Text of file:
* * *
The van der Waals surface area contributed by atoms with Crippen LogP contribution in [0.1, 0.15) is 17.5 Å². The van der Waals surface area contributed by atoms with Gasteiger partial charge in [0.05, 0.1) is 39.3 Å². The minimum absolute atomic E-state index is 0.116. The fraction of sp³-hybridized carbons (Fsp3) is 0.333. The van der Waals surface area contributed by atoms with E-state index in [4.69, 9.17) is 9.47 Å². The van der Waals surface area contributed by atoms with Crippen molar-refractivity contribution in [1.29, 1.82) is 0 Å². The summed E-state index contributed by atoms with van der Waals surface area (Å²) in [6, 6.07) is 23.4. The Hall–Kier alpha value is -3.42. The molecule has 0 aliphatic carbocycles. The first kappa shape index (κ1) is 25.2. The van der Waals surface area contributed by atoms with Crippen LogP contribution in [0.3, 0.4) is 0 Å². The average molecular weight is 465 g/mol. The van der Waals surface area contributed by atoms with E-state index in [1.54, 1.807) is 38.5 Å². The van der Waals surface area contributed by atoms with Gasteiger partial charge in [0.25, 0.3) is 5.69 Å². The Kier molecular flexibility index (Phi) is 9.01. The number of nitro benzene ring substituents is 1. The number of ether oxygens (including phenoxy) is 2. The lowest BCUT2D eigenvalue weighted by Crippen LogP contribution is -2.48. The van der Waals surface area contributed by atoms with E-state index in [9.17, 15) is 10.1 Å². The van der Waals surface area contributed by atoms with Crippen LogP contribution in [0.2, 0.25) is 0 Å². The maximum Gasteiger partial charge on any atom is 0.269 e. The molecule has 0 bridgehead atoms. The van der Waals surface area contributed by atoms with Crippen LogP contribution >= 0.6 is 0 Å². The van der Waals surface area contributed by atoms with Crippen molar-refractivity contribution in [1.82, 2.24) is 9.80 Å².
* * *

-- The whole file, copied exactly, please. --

The van der Waals surface area contributed by atoms with Crippen LogP contribution in [0.1, 0.15) is 17.5 Å². The van der Waals surface area contributed by atoms with Gasteiger partial charge in [0.05, 0.1) is 39.3 Å². The minimum absolute atomic E-state index is 0.116. The fraction of sp³-hybridized carbons (Fsp3) is 0.333. The van der Waals surface area contributed by atoms with E-state index in [4.69, 9.17) is 9.47 Å². The van der Waals surface area contributed by atoms with Crippen molar-refractivity contribution in [1.29, 1.82) is 0 Å². The summed E-state index contributed by atoms with van der Waals surface area (Å²) in [6, 6.07) is 23.4. The Hall–Kier alpha value is -3.42. The molecule has 0 aliphatic carbocycles. The first kappa shape index (κ1) is 25.2. The van der Waals surface area contributed by atoms with Crippen LogP contribution in [0.3, 0.4) is 0 Å². The average molecular weight is 465 g/mol. The van der Waals surface area contributed by atoms with E-state index in [1.54, 1.807) is 38.5 Å². The van der Waals surface area contributed by atoms with Gasteiger partial charge in [0.25, 0.3) is 5.69 Å². The Kier molecular flexibility index (Phi) is 9.01. The number of nitro benzene ring substituents is 1. The number of ether oxygens (including phenoxy) is 2. The lowest BCUT2D eigenvalue weighted by Crippen LogP contribution is -2.48. The van der Waals surface area contributed by atoms with E-state index in [9.17, 15) is 10.1 Å². The van der Waals surface area contributed by atoms with Crippen LogP contribution in [0.2, 0.25) is 0 Å². The maximum Gasteiger partial charge on any atom is 0.269 e. The molecule has 0 bridgehead atoms. The van der Waals surface area contributed by atoms with Crippen LogP contribution >= 0.6 is 0 Å². The van der Waals surface area contributed by atoms with Crippen molar-refractivity contribution in [1.82, 2.24) is 9.80 Å².